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New Phytol. 2017 Aug;215(3):1009-1025. doi: 10.1111/nph.14635. Epub 2017 Jun 15.

Expression atlas and comparative coexpression network analyses reveal important genes involved in the formation of lignified cell wall in Brachypodium distachyon.

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Institut Jean-Pierre Bourgin, UMR 1318, INRA, AgroParisTech, CNRS, Université Paris-Saclay, RD10, Versailles Cedex, 78026, France.
Max Planck Institute of Molecular Plant Physiology, Am Muehlenberg 1, Potsdam, 14476, Germany.
Cancer Research UK, Cambridge Institute, Robinson Way, Cambridge, CB2 0RE, UK.
Department of Cell and Systems Biology, Centre for the Analysis of Genome Evolution and Function, University of Toronto, 25 Willcocks St., Toronto, ON, M5S 3B2, Canada.
Laboratoire de Recherche en Sciences Végétales, Université de Toulouse, CNRS, UPS, Castanet-Tolosan, France.
School of Biosciences, University of Melbourne, Parkville, Vic., 3010, Australia.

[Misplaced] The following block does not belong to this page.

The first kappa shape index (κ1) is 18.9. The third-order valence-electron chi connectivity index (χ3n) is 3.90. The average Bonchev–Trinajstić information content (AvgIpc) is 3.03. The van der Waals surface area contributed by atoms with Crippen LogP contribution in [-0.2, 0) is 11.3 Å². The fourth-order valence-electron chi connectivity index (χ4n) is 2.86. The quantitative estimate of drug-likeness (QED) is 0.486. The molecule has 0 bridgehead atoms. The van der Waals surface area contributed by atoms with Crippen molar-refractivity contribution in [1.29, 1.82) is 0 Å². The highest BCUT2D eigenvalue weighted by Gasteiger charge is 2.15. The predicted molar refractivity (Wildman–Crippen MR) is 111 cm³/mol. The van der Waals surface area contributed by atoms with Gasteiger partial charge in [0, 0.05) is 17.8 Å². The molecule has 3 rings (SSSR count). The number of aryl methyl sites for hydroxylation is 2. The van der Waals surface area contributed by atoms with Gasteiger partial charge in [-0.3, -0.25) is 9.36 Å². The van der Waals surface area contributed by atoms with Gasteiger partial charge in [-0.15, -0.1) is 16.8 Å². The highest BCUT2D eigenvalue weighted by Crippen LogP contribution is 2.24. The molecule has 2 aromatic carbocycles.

While Brachypodium distachyon (Brachypodium) is an emerging model for grasses, no expression atlas or gene coexpression network is available. Such tools are of high importance to provide insights into the function of Brachypodium genes. We present a detailed Brachypodium expression atlas, capturing gene expression in its major organs at different developmental stages. The data were integrated into a large-scale coexpression database (, enabling identification of duplicated pathways and conserved processes across 10 plant species, thus allowing genome-wide inference of gene function. We highlight the importance of the atlas and the platform through the identification of duplicated cell wall modules, and show that a lignin biosynthesis module is conserved across angiosperms. We identified and functionally characterised a putative ferulate 5-hydroxylase gene through overexpression of it in Brachypodium, which resulted in an increase in lignin syringyl units and reduced lignin content of mature stems, and led to improved saccharification of the stem biomass. Our Brachypodium expression atlas thus provides a powerful resource to reveal functionally related genes, which may advance our understanding of important biological processes in grasses.


Brachypodium distachyon ; coexpression; comparative coexpression; expression atlas; functional modules; gene function; lignin

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